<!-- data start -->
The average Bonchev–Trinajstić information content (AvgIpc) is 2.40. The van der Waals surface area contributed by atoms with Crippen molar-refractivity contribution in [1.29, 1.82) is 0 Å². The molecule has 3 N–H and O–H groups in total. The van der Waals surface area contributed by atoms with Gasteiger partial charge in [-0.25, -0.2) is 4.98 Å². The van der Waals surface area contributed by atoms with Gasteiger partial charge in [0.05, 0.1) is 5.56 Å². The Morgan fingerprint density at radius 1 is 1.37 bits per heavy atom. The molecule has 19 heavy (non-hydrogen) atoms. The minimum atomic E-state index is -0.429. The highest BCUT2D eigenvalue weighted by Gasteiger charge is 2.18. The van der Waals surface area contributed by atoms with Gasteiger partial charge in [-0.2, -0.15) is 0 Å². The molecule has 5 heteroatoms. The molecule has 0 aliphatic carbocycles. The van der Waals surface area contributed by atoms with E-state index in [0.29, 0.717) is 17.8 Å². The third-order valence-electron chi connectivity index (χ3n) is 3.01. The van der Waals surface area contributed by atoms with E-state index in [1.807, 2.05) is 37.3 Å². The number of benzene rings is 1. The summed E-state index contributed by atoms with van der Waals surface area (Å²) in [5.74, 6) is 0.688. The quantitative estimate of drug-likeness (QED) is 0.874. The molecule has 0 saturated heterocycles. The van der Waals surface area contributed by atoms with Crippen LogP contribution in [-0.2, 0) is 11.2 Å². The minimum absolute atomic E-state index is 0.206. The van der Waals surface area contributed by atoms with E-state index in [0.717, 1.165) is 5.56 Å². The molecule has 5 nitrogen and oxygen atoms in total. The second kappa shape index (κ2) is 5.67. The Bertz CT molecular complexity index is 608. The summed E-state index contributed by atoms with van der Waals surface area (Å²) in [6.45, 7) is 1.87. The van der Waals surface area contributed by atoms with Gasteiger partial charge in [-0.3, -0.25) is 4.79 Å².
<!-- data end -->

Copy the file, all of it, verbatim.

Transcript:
The average Bonchev–Trinajstić information content (AvgIpc) is 2.40. The van der Waals surface area contributed by atoms with Crippen molar-refractivity contribution in [1.29, 1.82) is 0 Å². The molecule has 3 N–H and O–H groups in total. The van der Waals surface area contributed by atoms with Gasteiger partial charge in [-0.25, -0.2) is 4.98 Å². The van der Waals surface area contributed by atoms with Gasteiger partial charge in [0.05, 0.1) is 5.56 Å². The Morgan fingerprint density at radius 1 is 1.37 bits per heavy atom. The molecule has 19 heavy (non-hydrogen) atoms. The minimum atomic E-state index is -0.429. The highest BCUT2D eigenvalue weighted by Gasteiger charge is 2.18. The van der Waals surface area contributed by atoms with Gasteiger partial charge in [-0.2, -0.15) is 0 Å². The molecule has 5 heteroatoms. The molecule has 0 aliphatic carbocycles. The van der Waals surface area contributed by atoms with E-state index in [0.29, 0.717) is 17.8 Å². The third-order valence-electron chi connectivity index (χ3n) is 3.01. The van der Waals surface area contributed by atoms with E-state index in [1.807, 2.05) is 37.3 Å². The number of benzene rings is 1. The summed E-state index contributed by atoms with van der Waals surface area (Å²) in [5.74, 6) is 0.688. The quantitative estimate of drug-likeness (QED) is 0.874. The molecule has 0 saturated heterocycles. The van der Waals surface area contributed by atoms with Crippen LogP contribution in [-0.2, 0) is 11.2 Å². The minimum absolute atomic E-state index is 0.206. The van der Waals surface area contributed by atoms with E-state index in [0.717, 1.165) is 5.56 Å². The molecule has 5 nitrogen and oxygen atoms in total. The second kappa shape index (κ2) is 5.67. The Bertz CT molecular complexity index is 608. The summed E-state index contributed by atoms with van der Waals surface area (Å²) in [6.45, 7) is 1.87. The van der Waals surface area contributed by atoms with Gasteiger partial charge in [-0.3, -0.25) is 4.79 Å².